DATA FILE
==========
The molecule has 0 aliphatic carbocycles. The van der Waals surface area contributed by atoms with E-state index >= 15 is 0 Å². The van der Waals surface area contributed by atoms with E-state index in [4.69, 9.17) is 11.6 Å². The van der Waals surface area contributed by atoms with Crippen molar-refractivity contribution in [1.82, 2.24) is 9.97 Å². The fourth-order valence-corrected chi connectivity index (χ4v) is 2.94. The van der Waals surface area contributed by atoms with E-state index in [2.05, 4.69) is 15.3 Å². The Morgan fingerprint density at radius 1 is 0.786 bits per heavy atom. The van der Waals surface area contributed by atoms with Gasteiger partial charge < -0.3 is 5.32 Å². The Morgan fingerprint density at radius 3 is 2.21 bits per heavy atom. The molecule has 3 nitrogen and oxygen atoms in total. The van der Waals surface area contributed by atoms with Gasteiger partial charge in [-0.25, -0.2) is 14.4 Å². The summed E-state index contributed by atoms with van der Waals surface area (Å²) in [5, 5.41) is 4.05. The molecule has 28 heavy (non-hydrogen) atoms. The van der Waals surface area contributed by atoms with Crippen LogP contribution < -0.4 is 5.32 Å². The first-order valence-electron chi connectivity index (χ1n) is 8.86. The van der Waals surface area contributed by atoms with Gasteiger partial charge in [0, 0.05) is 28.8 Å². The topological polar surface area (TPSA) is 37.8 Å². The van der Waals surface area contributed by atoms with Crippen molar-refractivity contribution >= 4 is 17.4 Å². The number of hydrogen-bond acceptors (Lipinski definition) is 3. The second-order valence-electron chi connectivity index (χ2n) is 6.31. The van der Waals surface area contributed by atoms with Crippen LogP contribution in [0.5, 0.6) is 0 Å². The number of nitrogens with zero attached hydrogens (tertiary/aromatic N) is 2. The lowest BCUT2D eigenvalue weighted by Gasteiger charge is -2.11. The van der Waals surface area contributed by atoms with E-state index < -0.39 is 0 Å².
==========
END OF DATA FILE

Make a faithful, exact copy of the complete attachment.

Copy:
The molecule has 0 aliphatic carbocycles. The van der Waals surface area contributed by atoms with E-state index >= 15 is 0 Å². The van der Waals surface area contributed by atoms with E-state index in [4.69, 9.17) is 11.6 Å². The van der Waals surface area contributed by atoms with Crippen molar-refractivity contribution in [1.82, 2.24) is 9.97 Å². The fourth-order valence-corrected chi connectivity index (χ4v) is 2.94. The van der Waals surface area contributed by atoms with E-state index in [2.05, 4.69) is 15.3 Å². The Morgan fingerprint density at radius 1 is 0.786 bits per heavy atom. The van der Waals surface area contributed by atoms with Gasteiger partial charge < -0.3 is 5.32 Å². The Morgan fingerprint density at radius 3 is 2.21 bits per heavy atom. The molecule has 3 nitrogen and oxygen atoms in total. The van der Waals surface area contributed by atoms with Gasteiger partial charge in [-0.25, -0.2) is 14.4 Å². The summed E-state index contributed by atoms with van der Waals surface area (Å²) in [5, 5.41) is 4.05. The molecule has 28 heavy (non-hydrogen) atoms. The van der Waals surface area contributed by atoms with Crippen LogP contribution < -0.4 is 5.32 Å². The first-order valence-electron chi connectivity index (χ1n) is 8.86. The van der Waals surface area contributed by atoms with Gasteiger partial charge in [0, 0.05) is 28.8 Å². The topological polar surface area (TPSA) is 37.8 Å². The van der Waals surface area contributed by atoms with Crippen molar-refractivity contribution >= 4 is 17.4 Å². The number of hydrogen-bond acceptors (Lipinski definition) is 3. The second-order valence-electron chi connectivity index (χ2n) is 6.31. The van der Waals surface area contributed by atoms with Crippen LogP contribution in [0.5, 0.6) is 0 Å². The number of nitrogens with zero attached hydrogens (tertiary/aromatic N) is 2. The lowest BCUT2D eigenvalue weighted by Gasteiger charge is -2.11. The van der Waals surface area contributed by atoms with E-state index < -0.39 is 0 Å².